What does it take for us to see parent-teacher conferences as celebrations? What does it take for families to see those conferences as celebrations? And how can we make sure that students themselves feel celebrated for their achievements?
We know student-led conferences push our school systems in the right direction, to a place where students demonstrate agency and voice in explaining who they are as learners.
But do they work?
“It was just great to see like two really big pieces of my life, school and home, come together. And it just felt really great that both sides were really celebrating me and I felt humbled and just really special for that half an hour, even though it’s like a conference. It made me feel really great and made me reflect on how I’ve been doing and I’m really proud of the work I’ve been doing.”–Morgan, 7th grade student
Point, set, MATCH. Now let’s rewind, and figure out what made this particular conference so successful.
Meet Morgan, and Morgan’s mom
This past spring, Morgan, a 7th grader at Frederick H. Tuttle Middle School in South Burlington, VT, sat down with her mom, her math teacher and a student teacher, for one incredibly powerful student-led conference. Morgan had notes. She’d prepared a short slideshow. And all the adults in the room showed up ready to listen.
In a post-conference interview Morgan noted: “I would feel so great to know that other people, and maybe a lot of people, are having the same kind of experience that we had, because … if everybody had that, then everybody would feel celebrated.”
A quick word about this Pop-Up ed-Video:
As you watch Morgan’s student-led conference, you’ll see informative tags pop up on the screen, providing a roadmap to the topics being discussed. It’s helpful to know, for instance, that Morgan’s math teacher, Mrs. Anderson, gradually returns to the topic of Morgan’s goal, which was introduced earlier. It’s helpful to have a little context on Morgan’s 8th Grade Decision.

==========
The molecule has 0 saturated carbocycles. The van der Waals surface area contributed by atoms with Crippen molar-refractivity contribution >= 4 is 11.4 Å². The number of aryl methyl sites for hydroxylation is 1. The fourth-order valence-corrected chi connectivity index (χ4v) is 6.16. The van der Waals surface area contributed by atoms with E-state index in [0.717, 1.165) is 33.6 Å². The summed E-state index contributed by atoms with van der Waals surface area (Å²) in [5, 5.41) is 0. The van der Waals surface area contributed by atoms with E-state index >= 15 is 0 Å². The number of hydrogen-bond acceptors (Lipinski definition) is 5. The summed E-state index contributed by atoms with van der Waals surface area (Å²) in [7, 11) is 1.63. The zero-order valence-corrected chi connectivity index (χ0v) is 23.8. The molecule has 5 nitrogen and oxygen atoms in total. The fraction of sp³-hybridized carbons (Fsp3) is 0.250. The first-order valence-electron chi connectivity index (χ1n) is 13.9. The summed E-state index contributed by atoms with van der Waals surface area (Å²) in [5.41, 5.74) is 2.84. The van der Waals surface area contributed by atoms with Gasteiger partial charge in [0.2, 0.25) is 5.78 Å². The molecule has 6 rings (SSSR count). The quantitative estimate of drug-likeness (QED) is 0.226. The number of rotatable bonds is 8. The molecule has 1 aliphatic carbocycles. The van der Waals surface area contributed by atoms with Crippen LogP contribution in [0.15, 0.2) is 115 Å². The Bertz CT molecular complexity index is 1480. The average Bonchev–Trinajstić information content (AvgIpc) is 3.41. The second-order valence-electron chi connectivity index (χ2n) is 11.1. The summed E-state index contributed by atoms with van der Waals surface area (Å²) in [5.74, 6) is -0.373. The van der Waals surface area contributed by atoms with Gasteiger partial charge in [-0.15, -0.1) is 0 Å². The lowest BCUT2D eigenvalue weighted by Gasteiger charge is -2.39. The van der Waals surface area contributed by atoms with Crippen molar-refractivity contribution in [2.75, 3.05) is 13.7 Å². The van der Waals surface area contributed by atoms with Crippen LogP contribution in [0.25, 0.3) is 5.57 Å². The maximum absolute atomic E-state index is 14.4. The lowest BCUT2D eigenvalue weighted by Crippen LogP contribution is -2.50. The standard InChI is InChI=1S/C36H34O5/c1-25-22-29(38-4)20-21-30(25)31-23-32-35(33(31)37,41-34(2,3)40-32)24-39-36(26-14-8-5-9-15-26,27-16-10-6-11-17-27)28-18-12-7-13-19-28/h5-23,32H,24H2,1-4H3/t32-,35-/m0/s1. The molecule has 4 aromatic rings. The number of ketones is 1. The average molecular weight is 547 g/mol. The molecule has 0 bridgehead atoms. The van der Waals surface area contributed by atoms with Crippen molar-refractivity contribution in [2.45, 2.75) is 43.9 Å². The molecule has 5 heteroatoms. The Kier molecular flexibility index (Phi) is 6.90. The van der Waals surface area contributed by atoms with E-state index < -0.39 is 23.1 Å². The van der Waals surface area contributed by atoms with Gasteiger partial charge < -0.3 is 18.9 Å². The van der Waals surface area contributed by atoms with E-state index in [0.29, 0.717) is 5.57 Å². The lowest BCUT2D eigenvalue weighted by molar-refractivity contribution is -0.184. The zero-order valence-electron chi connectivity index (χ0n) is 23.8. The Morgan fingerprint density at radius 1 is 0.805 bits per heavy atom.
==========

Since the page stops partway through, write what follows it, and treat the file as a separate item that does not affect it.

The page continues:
The conference took a past, present, future format and Morgan shares the following components:
- Past: Morgan reflected on her goal for the year of “increasing self-advocacy.”
- Present: Morgan shares a resume that she put together for a project.
- Future: Morgan talks about her hopes for the next school year.
Additionally, we’ve added some questions for reflection. The timestamps indicate places you can pause the video and reflect along with us.
- How did Morgan explain her goal?
- How did Morgan measure her growth?
- And how did Morgan’s mom give her feedback on her goal?
- How did mom connect to her own life experience?
- How did mom and teacher celebrate Morgan’s work?
- And how did mom and teacher give feedback on next steps?
- How does Morgan’s view of grades match with a proficiency-based learning environment?
- And how did reflecting on her goals help Morgan feel proud of herself?
- How does putting projects at the center of a student-led conference help drive the conversation?
Keep the pause button handy! And feel free to watch this video with your teaching team or administrative leadership. It is a CORKER.
What made this conference work
This conference has so many amazing features. In addition to the overall celebration of Morgan’s growth as a learner, there is plenty of substantial reflection based on artifacts and evidence.
We see lots of feedback from mom, comparing Morgan’s prepared résumé to the work she does at her dayjob with the town Parks and Recreation department. We see expert subtle facilitation and input from Mrs. Anderson, including drawing Morgan into a conversation about work completion, and how that could be part of her goals going forward.
Morgan’s mom told me afterwards that she would definitely rename student-led conferences “celebrations”. Result!
Hey. Kudos to all the educators out there striving to set the stage for students to facilitate experiences like this one. Stories like these? Remind us what’s possible.